“M Cream” - a coming of age film about a motley crew of Delhi University students who journey to the high Himalayas in search of a mythical form of Hashish, only to confront unexpected challenges along the way, was selected as the official closing film at the Rhode Island International Film Festival, where it won an award in the “Best Feature Film” category.

The film is the debut feature of writer-director Agneya Singh, a graduate of Tisch School of the Arts at New York University. Agneya recently recently spoke about his experience with The Citizen. Excerpts from the interview:

M CREAM is your first feature film. Could you give us a brief overview of the story?

The film follows the exploits of a band of university students who set out on a road adventure in search of a mythical, magical form of hash. Through this journey, the film explores the myriad realities of rebellion indicative of the contemporary Indian context. The story serves to portray a new generation in this country and chronicles the frustration, anger, disillusionment and confusion that affect us all. It seems we all can agree that things are not the way they are meant to be. The question is; what are we going to do about it?

Could you elaborate on some of the themes that are touched upon in this context?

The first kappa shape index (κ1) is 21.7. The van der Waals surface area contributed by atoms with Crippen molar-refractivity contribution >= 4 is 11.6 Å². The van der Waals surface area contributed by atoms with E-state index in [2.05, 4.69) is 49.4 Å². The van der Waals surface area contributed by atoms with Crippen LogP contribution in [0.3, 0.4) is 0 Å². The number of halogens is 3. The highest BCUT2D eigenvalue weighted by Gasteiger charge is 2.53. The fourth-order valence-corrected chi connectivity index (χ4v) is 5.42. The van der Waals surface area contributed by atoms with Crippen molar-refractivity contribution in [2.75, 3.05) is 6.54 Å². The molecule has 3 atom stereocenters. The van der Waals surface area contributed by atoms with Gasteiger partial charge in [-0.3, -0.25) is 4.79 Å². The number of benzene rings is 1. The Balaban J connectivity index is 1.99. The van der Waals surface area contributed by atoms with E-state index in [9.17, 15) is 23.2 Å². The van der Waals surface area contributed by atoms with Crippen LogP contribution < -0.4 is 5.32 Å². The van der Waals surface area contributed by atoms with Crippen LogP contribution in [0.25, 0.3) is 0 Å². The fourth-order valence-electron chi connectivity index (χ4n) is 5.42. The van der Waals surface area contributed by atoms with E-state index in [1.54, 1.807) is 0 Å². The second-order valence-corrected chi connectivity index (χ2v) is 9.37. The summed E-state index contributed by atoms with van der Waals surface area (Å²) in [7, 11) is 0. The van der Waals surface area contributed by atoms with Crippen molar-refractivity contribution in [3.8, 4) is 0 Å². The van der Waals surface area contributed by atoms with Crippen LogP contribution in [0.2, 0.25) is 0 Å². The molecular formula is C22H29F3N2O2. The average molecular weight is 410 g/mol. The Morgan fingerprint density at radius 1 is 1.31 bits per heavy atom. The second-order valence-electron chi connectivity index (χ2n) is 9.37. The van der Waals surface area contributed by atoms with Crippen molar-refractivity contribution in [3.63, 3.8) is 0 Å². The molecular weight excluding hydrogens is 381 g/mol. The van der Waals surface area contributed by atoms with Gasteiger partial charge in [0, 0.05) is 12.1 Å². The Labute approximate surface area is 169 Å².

What really stands out to me, what we’ve endeavored to explore in the film, is the interplay between apathy and activism. Let’s face it; we live in a system that encourages us to be passive. We are rewarded for looking the other way, for minding our own business and for doing just as we are told. That being said, it is undeniable that there is a resurgent form of radicalization particularly where young people are concerned. This isn’t unique to India; we’ve seen it in the Arab spring and during the Occupy movement in the west. Perhaps it’s a backlash against the cult of passivity that reigned supreme in the ‘80s and ‘90s. Or maybe there is a cyclic precedent when it comes to burgeoning protest movements. It does seem to me that we haven’t experienced this level of public dissent since the anarchic sixties. Whatever the reason may be, it’s encouraging all the same. India is a complicated country. Therefore it comes as no surprise that there are a host of socio-political questions that need answering. In M CREAM, we have contemplated on a number of these themes such as; the nexus between politics and religion, land acquisition, the current debate on corruption, environmental destruction, the urban-rural divide, and most importantly, the possibility of revolution, bleak though it may seem in present circumstances.

Do you really think that film as a medium can play a role in determining the socio-political reality of a country?

No, I don’t. I must say that once upon a time, I used to think that film and indeed art in general was a force to be reckoned with. However today, I find that the medium is too subservient to the dictates of commercialism. Call me a cynic but the fact of the matter is that we probably won’t overcome the odds that are pitted against us. I certainly don’t see a lot of hope anyway.